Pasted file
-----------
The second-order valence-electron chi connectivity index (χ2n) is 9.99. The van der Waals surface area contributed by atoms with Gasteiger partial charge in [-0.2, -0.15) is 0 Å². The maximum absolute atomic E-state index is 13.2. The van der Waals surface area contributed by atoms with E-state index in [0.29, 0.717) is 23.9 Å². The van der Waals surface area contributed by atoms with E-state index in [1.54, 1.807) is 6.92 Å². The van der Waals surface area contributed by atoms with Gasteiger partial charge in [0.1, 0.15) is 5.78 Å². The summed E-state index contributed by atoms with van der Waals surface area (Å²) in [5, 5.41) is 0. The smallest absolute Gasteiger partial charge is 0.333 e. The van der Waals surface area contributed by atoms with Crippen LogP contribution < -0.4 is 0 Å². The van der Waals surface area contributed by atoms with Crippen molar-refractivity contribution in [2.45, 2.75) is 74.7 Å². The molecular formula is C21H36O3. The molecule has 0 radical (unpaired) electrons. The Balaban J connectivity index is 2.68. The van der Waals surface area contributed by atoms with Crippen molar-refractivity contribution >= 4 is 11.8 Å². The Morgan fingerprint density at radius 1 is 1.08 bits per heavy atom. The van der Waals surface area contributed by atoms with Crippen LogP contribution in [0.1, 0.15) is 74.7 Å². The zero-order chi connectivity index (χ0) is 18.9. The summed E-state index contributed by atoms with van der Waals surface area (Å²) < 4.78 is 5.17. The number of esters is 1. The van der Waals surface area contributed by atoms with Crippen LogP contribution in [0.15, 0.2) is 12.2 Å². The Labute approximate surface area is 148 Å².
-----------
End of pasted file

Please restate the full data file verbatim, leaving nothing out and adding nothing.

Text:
The second-order valence-electron chi connectivity index (χ2n) is 9.99. The van der Waals surface area contributed by atoms with Gasteiger partial charge in [-0.2, -0.15) is 0 Å². The maximum absolute atomic E-state index is 13.2. The van der Waals surface area contributed by atoms with E-state index in [0.29, 0.717) is 23.9 Å². The van der Waals surface area contributed by atoms with E-state index in [1.54, 1.807) is 6.92 Å². The van der Waals surface area contributed by atoms with Gasteiger partial charge in [0.1, 0.15) is 5.78 Å². The summed E-state index contributed by atoms with van der Waals surface area (Å²) in [5, 5.41) is 0. The smallest absolute Gasteiger partial charge is 0.333 e. The van der Waals surface area contributed by atoms with Crippen LogP contribution < -0.4 is 0 Å². The van der Waals surface area contributed by atoms with Crippen molar-refractivity contribution in [2.45, 2.75) is 74.7 Å². The molecular formula is C21H36O3. The molecule has 0 radical (unpaired) electrons. The Balaban J connectivity index is 2.68. The van der Waals surface area contributed by atoms with Crippen molar-refractivity contribution >= 4 is 11.8 Å². The Morgan fingerprint density at radius 1 is 1.08 bits per heavy atom. The van der Waals surface area contributed by atoms with Crippen LogP contribution in [0.1, 0.15) is 74.7 Å². The zero-order chi connectivity index (χ0) is 18.9. The summed E-state index contributed by atoms with van der Waals surface area (Å²) < 4.78 is 5.17. The number of esters is 1. The van der Waals surface area contributed by atoms with Crippen LogP contribution in [0.15, 0.2) is 12.2 Å². The Labute approximate surface area is 148 Å².